Album review taken from February 2001 issue of Broken Needle Magazine

Please Assume
Crash Position!

Hard on the heels of "Just Add Water," Jonas' new album leaves us wondering if he should have quit while he was ahead.

Listening to the latest Jonas album, one has to ask the classic rock and roll question, "Is it better to burn out, or fade away?" Some artists, like Madonna, hang on, despite obvious changes in their musical style. Others never quite live up to the quality of their initial offerings. The promise of their early recordings offered us hope for so much only to leave us disappointed. Sadly, this is the case with Jonas. "Fly Little Hedgehog," the sophomore release of independent recording artist Jonas, breaks the sound barrier in more ways than one. This cacophonous assortment of tunes has to leave one wondering about the intent of the performer. Who is this artist Jonas and why does he insist on following up his smash release "Just Add Water" with this easy listening tripe?

As a young writer, working in Portland Oregon for the now defunct music weekly Seeker, I spent several weeks touring with Jonas in support of his independently released album "Curse of the Seven Eyed Dwarf." During this swing through small venues in the Pacific Northwest, Jonas' talent was obvious. His blistering three hour sets were causing people to take notice of this young hotshot. His talent, his ego, everything about him seemed to suggest that he was poised on the brink of rock stardom. Regrettably, the performance on this current album bears little resemblance to the Jonas of the past.

Through the long years spent touring the northwest one might think Jonas' music would show strong influence from bands like Pearl Jam and Nirvana. Fans eager to hear more of the Seattle sound are advised to look elsewhere. Instead, his music seems to draw heavily on the unthreatening rock stylings of Neil Diamond. The result is "Fly Little Hedgehog." At best, it could be called the greatest rock and roll album ever written with dentists and elevator operators as its target audience! But, that would be giving it too much credit. This album suggests that Jonas is trying to be the next Billy Joel, but, unfortunately he sings like Billy Ray Cyrus. Jonas never quite lives up to the vocal ability he imagines for himself and songs like "Give Me the Power" and "The Perfect Revolution" fall short of their potential. His formerly sparse recordings, which gave the listener a glimpse into the artist's tortured soul, have been replaced by complex layers of unrelated noise. Take, for example, track ten, "All the Little Pieces." This unexciting offering is made all the more confusing by the addition of bubbling liquid.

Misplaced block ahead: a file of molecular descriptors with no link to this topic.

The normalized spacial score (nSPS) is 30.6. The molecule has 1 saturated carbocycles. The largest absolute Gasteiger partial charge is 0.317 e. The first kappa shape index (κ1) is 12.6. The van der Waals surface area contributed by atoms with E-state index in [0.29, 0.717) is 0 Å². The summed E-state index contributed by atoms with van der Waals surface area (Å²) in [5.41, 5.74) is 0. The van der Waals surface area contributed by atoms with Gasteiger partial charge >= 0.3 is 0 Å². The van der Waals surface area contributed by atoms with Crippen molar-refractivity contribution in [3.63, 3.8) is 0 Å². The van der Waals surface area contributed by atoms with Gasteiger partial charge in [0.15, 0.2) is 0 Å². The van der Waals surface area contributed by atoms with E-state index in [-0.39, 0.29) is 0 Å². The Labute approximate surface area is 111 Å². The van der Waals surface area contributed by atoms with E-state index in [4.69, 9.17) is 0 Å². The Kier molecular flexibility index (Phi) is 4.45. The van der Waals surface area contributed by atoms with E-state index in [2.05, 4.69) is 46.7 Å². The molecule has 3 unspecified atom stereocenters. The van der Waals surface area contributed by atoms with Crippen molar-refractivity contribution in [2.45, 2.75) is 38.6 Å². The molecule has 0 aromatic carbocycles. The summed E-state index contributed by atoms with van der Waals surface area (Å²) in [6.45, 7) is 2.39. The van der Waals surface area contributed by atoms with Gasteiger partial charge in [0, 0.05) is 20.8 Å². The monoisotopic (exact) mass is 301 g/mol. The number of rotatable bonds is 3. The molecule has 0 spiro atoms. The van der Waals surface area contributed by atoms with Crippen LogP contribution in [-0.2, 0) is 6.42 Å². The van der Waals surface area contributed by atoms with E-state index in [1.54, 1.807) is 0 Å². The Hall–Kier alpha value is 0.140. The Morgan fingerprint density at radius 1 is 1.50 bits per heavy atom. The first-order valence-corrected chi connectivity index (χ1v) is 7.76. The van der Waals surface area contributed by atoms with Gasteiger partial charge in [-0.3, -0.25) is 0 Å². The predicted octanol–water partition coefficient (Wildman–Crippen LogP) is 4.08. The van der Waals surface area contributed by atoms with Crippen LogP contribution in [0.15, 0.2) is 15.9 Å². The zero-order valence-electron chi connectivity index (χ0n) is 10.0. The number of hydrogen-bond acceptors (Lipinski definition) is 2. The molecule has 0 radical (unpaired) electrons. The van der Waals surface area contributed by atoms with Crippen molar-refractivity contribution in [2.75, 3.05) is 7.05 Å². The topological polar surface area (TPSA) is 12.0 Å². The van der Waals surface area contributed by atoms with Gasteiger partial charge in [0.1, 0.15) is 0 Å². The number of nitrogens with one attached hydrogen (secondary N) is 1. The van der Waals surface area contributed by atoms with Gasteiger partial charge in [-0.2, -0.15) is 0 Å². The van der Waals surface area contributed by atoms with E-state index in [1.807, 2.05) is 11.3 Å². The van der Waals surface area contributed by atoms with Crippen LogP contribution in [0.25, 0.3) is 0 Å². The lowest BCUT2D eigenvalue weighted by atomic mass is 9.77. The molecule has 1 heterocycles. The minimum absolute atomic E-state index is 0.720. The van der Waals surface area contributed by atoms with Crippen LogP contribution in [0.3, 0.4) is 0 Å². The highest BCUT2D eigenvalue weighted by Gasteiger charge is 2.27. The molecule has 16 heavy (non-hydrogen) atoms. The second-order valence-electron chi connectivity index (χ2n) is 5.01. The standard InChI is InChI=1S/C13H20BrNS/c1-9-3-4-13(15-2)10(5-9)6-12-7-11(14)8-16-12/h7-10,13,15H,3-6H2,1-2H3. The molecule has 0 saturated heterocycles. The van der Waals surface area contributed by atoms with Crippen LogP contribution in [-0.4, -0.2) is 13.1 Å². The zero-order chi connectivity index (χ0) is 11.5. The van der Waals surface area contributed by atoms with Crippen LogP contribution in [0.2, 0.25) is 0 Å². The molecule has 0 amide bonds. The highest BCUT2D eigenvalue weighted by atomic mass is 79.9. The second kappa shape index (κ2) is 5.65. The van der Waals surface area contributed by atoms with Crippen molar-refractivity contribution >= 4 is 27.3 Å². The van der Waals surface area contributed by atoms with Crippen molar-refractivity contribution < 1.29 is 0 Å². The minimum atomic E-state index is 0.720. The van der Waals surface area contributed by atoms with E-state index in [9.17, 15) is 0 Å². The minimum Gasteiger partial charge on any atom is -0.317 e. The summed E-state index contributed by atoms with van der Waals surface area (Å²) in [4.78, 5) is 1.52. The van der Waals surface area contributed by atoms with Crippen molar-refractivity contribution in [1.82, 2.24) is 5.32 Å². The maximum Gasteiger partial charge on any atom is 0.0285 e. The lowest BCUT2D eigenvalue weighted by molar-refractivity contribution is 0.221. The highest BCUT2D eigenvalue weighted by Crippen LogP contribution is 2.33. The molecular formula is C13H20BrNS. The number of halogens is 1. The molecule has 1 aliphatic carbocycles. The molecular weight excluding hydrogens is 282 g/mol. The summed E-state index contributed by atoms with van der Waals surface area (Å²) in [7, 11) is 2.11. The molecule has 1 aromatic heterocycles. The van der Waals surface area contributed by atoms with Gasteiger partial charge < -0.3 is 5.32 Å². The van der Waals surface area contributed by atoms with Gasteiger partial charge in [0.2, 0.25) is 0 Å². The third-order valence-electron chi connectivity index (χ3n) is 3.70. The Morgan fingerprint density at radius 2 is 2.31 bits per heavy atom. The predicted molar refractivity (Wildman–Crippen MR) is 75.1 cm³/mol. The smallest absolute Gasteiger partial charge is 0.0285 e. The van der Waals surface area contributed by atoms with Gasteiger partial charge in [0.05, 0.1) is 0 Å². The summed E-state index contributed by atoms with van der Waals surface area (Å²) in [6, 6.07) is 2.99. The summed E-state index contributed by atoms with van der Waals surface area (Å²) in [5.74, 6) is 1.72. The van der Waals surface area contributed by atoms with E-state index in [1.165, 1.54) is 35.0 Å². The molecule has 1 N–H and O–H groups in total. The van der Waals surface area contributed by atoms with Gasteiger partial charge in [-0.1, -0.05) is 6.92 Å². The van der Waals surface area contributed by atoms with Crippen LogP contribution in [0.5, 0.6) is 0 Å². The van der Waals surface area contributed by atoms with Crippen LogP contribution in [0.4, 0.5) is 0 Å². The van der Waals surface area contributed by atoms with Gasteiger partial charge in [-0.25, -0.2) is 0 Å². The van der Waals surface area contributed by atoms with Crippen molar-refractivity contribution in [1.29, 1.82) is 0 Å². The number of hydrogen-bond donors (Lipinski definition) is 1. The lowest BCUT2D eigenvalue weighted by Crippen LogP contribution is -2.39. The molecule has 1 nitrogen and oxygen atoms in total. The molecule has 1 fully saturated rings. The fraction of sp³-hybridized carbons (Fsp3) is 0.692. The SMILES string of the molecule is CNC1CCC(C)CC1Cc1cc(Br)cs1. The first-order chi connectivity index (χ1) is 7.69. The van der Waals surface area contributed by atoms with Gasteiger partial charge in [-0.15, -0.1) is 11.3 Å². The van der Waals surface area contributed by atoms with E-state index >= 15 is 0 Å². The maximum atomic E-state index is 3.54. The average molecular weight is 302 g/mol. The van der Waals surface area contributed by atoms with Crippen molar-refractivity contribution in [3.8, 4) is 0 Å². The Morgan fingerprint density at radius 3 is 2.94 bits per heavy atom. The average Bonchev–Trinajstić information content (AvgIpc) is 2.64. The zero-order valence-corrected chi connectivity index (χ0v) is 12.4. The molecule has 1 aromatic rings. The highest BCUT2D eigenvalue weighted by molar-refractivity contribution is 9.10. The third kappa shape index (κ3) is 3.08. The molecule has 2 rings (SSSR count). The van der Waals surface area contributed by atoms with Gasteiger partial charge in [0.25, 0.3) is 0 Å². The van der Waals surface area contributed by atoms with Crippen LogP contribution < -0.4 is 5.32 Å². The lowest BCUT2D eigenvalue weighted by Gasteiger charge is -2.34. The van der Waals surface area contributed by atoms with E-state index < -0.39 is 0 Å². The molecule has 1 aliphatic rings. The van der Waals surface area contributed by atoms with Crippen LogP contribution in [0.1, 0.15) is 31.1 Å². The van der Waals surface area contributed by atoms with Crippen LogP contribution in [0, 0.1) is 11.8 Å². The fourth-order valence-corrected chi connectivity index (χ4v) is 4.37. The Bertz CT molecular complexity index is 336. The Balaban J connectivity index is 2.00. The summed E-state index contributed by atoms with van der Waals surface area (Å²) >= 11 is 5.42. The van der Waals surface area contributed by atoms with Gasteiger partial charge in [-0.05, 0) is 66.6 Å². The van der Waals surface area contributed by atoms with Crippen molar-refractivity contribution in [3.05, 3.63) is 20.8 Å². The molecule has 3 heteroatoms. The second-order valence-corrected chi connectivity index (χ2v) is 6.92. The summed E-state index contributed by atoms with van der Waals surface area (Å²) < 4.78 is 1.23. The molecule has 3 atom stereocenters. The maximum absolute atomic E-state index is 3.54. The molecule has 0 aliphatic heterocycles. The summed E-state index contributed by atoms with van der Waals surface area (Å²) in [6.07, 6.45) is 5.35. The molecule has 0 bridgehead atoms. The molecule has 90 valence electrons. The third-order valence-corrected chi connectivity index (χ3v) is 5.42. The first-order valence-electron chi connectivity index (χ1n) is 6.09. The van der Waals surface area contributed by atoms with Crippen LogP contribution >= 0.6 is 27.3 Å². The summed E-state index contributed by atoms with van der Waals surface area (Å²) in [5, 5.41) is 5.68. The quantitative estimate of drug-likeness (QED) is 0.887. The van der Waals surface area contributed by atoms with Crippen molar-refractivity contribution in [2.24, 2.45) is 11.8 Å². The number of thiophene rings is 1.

High points on the album are few. The quirky "Anything" and its preceeding intro track get the album off to a promising start, but things begin to deteriorate quickly. By the time the listener reaches the final ponderous "How My World Changed," he is, as suggested in the song, ready for the performer to shuffle off this mortal coil. The additional, hidden, thirteenth track begs the question, why bother? In the end that question could be applied to this entire effort.

Here is an artist who's undiscovered talent roared to life a little less than a year ago. Sadly, the future looks dim. Undoubtedly there will be another album, but, as with so many other artists, the mourners are at the gates and there is a headstone with his name on it. His talent will be missed

Pauly Smithers